It’s really interesting when you hear a man’s voice, but with a female argument. It kind of adds—I don’t want to say it adds strength, that would be sexist—it puts a different spin on it. I think you can give certain female characters more power—don’t know if that’s the right way of saying it—more power in certain situations. Especially in Richard III, it’s a male society, it’s dominated by men. The women, in order to be heard, have to be like men. They have to act like men in order to get any sort of control or power over what’s going on and to rise up and to make men listen to them. I think by having an all-male company you naturally do that, you do have women who are men, especially in this play where we don’t really feminize that much, we’re quite masculine. I think it really works. That’s what’s good. By approaching the women in a certain masculine kind of way it really works for the play.
What about the rehearsal process—How does the company work? What’s the dynamic?
The floor’s kind of open, in terms of the debate, Ed is great in coming with ideas, but he really does leave it open for everybody else to come in, and that’s what I love about Propeller actually. So many things we kind of find during rehearsal, and he will always ask you to offer up as much as you can—it’s a very collaborative effort. He comes in with the concept. He told me when we were in Sheffield that he didn’t really know what he was doing with it, but we sang Pie Jesu, which was all courtesy of Jon Trenchard who sorted out all of our music, and he said the minute he heard Pie Jesu he got it—he suddenly knew what he wanted to do with it. I mean I remember him telling me the whole concept months before we started , and it just went completely over my head. I hadn’t read Richard III; he was talking about "England is a slaughterhouse and we’re all butchers"—all of that sounded great, but I didn’t know what he was talking about. From the sounds of it, he never really knows the full picture, and yet I think we always think he does—but he doesn’t. It really is a kind of organic process throughout. I remember when we were doing Merchant, the final scene—the trail scene—he said we’ll never really understand what the play as a whole means until further down the line while we’re touring. And at the time I was like “Well, no, I kind of know what the play means.” But actually he was true. His whole argument was that it was a mirror to Christian society—look how you treat minorities. So that’s part of how he does it. We’re forever exploring, and it doesn’t seem to stop.
What’s it like working on Richard III?
It’s absolutely exhausting. With Comedy you feel like you can just let go, whereas with Richard everything just has to be on the edge, and it’s kind of controlled, while not having control at the same time. It’s a long, tough piece, and what’s great is that I think we’re really in the middle of it at the moment. I think there’s still more we can get out of it. It’s a very tough play to do, but it is fun—killing people as we go along. I just love the chainsaw moment, because I keep on thinking what are people thinking in the audience when they see that? Because we’ve obviously been used to it for weeks and weeks and weeks, but I’d love to hear what their response to that is.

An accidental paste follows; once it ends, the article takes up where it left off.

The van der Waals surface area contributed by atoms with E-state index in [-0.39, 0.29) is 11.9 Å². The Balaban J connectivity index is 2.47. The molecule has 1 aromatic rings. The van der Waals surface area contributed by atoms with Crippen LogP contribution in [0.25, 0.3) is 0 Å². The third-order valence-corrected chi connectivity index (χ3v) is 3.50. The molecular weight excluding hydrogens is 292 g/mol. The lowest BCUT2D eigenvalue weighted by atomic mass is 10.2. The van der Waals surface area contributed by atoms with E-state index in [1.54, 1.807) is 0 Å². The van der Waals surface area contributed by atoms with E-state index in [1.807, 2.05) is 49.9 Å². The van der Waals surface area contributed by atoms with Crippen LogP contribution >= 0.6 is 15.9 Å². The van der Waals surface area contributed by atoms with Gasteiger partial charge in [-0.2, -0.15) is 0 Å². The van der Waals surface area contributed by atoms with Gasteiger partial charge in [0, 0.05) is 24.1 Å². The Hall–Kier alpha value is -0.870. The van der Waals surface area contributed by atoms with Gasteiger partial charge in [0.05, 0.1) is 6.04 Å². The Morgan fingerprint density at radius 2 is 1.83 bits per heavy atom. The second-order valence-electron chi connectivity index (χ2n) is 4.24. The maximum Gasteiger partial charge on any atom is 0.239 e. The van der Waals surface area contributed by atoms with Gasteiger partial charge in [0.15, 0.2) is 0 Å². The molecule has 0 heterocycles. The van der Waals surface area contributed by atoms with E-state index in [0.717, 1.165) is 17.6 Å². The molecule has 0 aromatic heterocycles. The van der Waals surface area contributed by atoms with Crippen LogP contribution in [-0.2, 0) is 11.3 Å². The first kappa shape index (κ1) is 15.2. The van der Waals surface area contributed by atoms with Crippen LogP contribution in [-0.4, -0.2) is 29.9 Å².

Have you had any traumatic incidents in the audience so far?
You know what, we actually have....When we were previewing Richard... we had a guy that had a heart attack. Somebody did faint. Whether they were connected with the show, we have no idea, but they were in the theatre....We kind of put everything in there, even down to blood drinking. That took me a while to get used to because it looks so like blood.
How do you think the touring process informs the play, as opposed to staying in one city?
Because we’re constantly moving, we constantly have new audiences in different cities—the audiences here have reacted completely differently to where we were in Coventry. We haven’t had half the [size] and the reactions have been completely different. I think the shows have been different here [in Norwich]. I think obviously as the tour goes on—shows change in subtle ways. They kind of grow and become much bigger than what they are, which is great. We kind of fit into them perfectly. But yes, as we’re constantly going from city to city to city, I think the shows do change in respect to the audience and how they’re received. But I think it does help to keep the show alive, to keep it fresh. I mean what’s great is we’re doing two shows, and they’re so different—they’re absolutely exhausting to do, because they’re so different intensities in very different ways, but yet it’s the healthiest way to keep sane over eight or nine months. Because just to do Richard would be quite intense, and just to do Richard in one venue—I mean you’d never do that in one venue for nine months. I think moving helps to freshen it up, kind of keeps you on your toes, keeps it live, and keeps you excited about the project. I remember when we opened here we had about 1000 people come to see Comedy, and suddenly I had the jitters—I was absolutely terrified again. I got the whole adrenaline rush and everything. It was brilliant—I don’t think my head knew where I was. But we had a fantastic show. That’s a prime example of how keeping it moving really helps you.